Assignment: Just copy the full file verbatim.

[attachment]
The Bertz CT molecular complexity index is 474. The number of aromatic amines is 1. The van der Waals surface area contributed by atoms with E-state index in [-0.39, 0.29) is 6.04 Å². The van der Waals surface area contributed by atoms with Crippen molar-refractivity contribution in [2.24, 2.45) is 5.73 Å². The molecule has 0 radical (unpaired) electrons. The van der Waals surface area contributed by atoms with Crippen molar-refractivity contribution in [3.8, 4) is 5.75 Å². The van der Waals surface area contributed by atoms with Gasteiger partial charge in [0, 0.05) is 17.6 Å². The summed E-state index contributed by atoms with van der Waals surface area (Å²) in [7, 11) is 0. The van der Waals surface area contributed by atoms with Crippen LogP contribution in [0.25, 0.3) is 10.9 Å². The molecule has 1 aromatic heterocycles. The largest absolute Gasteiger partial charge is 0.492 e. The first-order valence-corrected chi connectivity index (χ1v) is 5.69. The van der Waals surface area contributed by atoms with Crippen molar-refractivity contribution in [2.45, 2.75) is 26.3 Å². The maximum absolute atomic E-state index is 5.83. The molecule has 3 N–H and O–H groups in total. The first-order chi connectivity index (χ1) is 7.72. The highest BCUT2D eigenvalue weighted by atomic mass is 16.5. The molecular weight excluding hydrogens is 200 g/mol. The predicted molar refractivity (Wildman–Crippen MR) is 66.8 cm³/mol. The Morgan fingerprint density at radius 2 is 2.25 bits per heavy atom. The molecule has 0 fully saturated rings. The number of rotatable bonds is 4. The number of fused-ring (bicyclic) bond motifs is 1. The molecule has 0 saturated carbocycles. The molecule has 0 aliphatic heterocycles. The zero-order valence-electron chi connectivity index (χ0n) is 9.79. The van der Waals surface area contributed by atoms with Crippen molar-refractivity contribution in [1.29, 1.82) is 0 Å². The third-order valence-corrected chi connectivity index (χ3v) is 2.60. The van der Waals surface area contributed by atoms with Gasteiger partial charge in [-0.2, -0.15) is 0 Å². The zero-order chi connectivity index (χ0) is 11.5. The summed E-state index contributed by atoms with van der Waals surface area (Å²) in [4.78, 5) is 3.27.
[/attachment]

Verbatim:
The Bertz CT molecular complexity index is 474. The number of aromatic amines is 1. The van der Waals surface area contributed by atoms with E-state index in [-0.39, 0.29) is 6.04 Å². The van der Waals surface area contributed by atoms with Crippen molar-refractivity contribution in [2.24, 2.45) is 5.73 Å². The molecule has 0 radical (unpaired) electrons. The van der Waals surface area contributed by atoms with Crippen molar-refractivity contribution in [3.8, 4) is 5.75 Å². The van der Waals surface area contributed by atoms with Gasteiger partial charge in [0, 0.05) is 17.6 Å². The summed E-state index contributed by atoms with van der Waals surface area (Å²) in [7, 11) is 0. The van der Waals surface area contributed by atoms with Crippen LogP contribution in [0.25, 0.3) is 10.9 Å². The molecule has 1 aromatic heterocycles. The largest absolute Gasteiger partial charge is 0.492 e. The first-order valence-corrected chi connectivity index (χ1v) is 5.69. The van der Waals surface area contributed by atoms with Crippen molar-refractivity contribution in [2.45, 2.75) is 26.3 Å². The maximum absolute atomic E-state index is 5.83. The molecule has 3 N–H and O–H groups in total. The first-order chi connectivity index (χ1) is 7.72. The highest BCUT2D eigenvalue weighted by atomic mass is 16.5. The molecular weight excluding hydrogens is 200 g/mol. The predicted molar refractivity (Wildman–Crippen MR) is 66.8 cm³/mol. The Morgan fingerprint density at radius 2 is 2.25 bits per heavy atom. The molecule has 0 fully saturated rings. The number of rotatable bonds is 4. The number of fused-ring (bicyclic) bond motifs is 1. The molecule has 0 saturated carbocycles. The molecule has 0 aliphatic heterocycles. The zero-order valence-electron chi connectivity index (χ0n) is 9.79. The van der Waals surface area contributed by atoms with Crippen molar-refractivity contribution in [1.29, 1.82) is 0 Å². The third-order valence-corrected chi connectivity index (χ3v) is 2.60. The van der Waals surface area contributed by atoms with Gasteiger partial charge in [-0.2, -0.15) is 0 Å². The zero-order chi connectivity index (χ0) is 11.5. The summed E-state index contributed by atoms with van der Waals surface area (Å²) in [4.78, 5) is 3.27.